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“Chewing Can Be Tricky” Dysphagia Coloring Book

donna edwards 2

Pediatric swallowing specialist, Donna Edwards, CCC-SLP, BCS-S, and ASHA Fellow, has created an outstanding resource for children, parents, and professionals to learn about safe eating and to reduce the likelihood of choking. This coloring book includes a long list of fun activities that parents and professionals can use to teach children about safe and healthy eating.

*All information regarding the International Dysphagia Diet Standardisation Initiative is provisional. For updates and more information, please visit:

The coloring book for young children is now available in five languages! Select your language below:


A new coloring book for school-age children is now available!



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Traveling With Tube Feeds

Written by Amanda Sullivan, RD, CD, CNSC

Whether traveling for business or pleasure, you can feel relaxed and safe while on tube feedings with a bit of planning ahead. This article contains tips from experienced tube-fed travelers and home infusion company representatives.

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#ThickenedLiquidChallenge under fluoroscope anyone?

MD Anderson Cancer Center embraces the #ThickenedLiquidChallenge (TLC). Dr. Stephen Li accepts the challenge and challenges Drs. Randal Weber and Erich Sturgis.

 Click image below for video

Flouoscope TLC

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Feeding tube or no feeding tube? That is the question!

Feeding tube imageFor many with a swallowing disorder, a number of factors come into play when deciding to use or not use a feeding tube. And, it’s not just whether or not it’s the right decision, but other questions come into play: the type of feeding tube, the timing of when to begin (and maybe more important, when to stop), the duration, and one’s emotions about the tube itself all play a role in making this decision.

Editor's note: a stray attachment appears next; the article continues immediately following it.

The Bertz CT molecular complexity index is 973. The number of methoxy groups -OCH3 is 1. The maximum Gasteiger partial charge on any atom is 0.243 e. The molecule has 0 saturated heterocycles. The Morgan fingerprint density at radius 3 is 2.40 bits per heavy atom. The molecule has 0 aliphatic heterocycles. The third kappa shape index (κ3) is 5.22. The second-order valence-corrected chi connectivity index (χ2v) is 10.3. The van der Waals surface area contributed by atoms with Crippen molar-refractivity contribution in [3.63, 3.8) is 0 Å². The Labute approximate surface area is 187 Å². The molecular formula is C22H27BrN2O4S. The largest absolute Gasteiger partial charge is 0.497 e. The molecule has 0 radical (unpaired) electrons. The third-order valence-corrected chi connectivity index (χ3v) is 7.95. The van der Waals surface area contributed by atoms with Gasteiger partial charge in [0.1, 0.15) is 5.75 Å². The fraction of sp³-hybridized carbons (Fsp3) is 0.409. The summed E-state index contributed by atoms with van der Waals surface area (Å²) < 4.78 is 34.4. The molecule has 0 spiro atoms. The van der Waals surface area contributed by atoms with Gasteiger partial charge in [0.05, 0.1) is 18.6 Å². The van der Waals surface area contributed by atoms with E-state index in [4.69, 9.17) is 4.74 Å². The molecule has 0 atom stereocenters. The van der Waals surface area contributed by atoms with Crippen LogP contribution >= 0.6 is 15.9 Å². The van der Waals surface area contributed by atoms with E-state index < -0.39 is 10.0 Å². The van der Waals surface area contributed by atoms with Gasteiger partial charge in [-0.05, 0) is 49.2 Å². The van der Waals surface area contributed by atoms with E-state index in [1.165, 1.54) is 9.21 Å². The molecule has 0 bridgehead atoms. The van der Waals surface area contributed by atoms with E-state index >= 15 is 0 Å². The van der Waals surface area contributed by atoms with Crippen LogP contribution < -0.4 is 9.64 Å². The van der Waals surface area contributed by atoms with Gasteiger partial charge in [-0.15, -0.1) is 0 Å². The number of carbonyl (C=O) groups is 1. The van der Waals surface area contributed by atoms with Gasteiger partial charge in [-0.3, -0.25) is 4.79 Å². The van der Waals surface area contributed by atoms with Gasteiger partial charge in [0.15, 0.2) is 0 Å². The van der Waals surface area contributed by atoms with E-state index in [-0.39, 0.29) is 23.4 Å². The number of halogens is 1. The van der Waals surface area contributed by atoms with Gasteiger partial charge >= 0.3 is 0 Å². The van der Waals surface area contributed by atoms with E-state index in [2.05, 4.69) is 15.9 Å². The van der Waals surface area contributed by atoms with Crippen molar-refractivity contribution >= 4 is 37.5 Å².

The NFOSD is always on the lookout for valuable content for our community. Please click here to be directed to an article written by Mary Spremulli, MA, CCC-SLP, of Voice Aerobics, LLC. She presents the three primary types of feeding tube, the adverse health events (e.g., disease, injury) that help justify the need and timing of a feeding tube, and the potential implications of a feeding tube in a patient who is no longer able to make their own decision.

Thank you Mary for developing this article and allowing us to share it with our community.

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Raising Awareness of Swallowing Disorders, One Bite at a Time

Swallowing disorders are estimated to impact 15 million American adults and countless numbers of children. That’s nearly one out of 20 people. For a disorder that is so prevalent, there is a lack of awareness. One of the primary goals of the National Foundation of Swallowing Disorders is to raise awareness of dysphagia (i.e., swallowing disorders). Over the past two years, the NFOSD has initiated a University Outreach Program to educate students in health care programs to learn more about the prevalence and impact that dysphagia has on patients.

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